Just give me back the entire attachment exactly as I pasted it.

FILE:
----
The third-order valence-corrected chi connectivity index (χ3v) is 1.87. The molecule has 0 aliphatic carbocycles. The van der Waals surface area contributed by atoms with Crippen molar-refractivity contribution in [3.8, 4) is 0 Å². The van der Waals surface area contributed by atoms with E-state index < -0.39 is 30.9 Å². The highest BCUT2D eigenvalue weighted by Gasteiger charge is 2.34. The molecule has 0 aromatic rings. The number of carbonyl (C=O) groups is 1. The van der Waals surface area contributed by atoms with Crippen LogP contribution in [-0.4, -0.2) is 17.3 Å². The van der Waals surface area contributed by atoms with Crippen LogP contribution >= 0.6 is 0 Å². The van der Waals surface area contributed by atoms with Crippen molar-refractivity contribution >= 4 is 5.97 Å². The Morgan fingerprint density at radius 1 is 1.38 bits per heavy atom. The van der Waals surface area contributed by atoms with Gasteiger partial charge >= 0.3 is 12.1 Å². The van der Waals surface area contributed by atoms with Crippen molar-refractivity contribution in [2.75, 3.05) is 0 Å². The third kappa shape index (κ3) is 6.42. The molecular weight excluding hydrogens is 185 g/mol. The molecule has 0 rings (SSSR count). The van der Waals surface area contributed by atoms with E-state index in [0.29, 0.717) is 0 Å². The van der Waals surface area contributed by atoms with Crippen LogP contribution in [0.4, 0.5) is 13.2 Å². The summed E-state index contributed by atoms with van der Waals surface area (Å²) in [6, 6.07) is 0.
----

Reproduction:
The third-order valence-corrected chi connectivity index (χ3v) is 1.87. The molecule has 0 aliphatic carbocycles. The van der Waals surface area contributed by atoms with Crippen molar-refractivity contribution in [3.8, 4) is 0 Å². The van der Waals surface area contributed by atoms with E-state index < -0.39 is 30.9 Å². The highest BCUT2D eigenvalue weighted by Gasteiger charge is 2.34. The molecule has 0 aromatic rings. The number of carbonyl (C=O) groups is 1. The van der Waals surface area contributed by atoms with Crippen LogP contribution in [-0.4, -0.2) is 17.3 Å². The van der Waals surface area contributed by atoms with Crippen LogP contribution >= 0.6 is 0 Å². The van der Waals surface area contributed by atoms with Crippen molar-refractivity contribution >= 4 is 5.97 Å². The Morgan fingerprint density at radius 1 is 1.38 bits per heavy atom. The van der Waals surface area contributed by atoms with Gasteiger partial charge >= 0.3 is 12.1 Å². The van der Waals surface area contributed by atoms with Crippen molar-refractivity contribution in [2.75, 3.05) is 0 Å². The third kappa shape index (κ3) is 6.42. The molecular weight excluding hydrogens is 185 g/mol. The molecule has 0 rings (SSSR count). The van der Waals surface area contributed by atoms with E-state index in [0.29, 0.717) is 0 Å². The van der Waals surface area contributed by atoms with Crippen LogP contribution in [0.4, 0.5) is 13.2 Å². The summed E-state index contributed by atoms with van der Waals surface area (Å²) in [6, 6.07) is 0.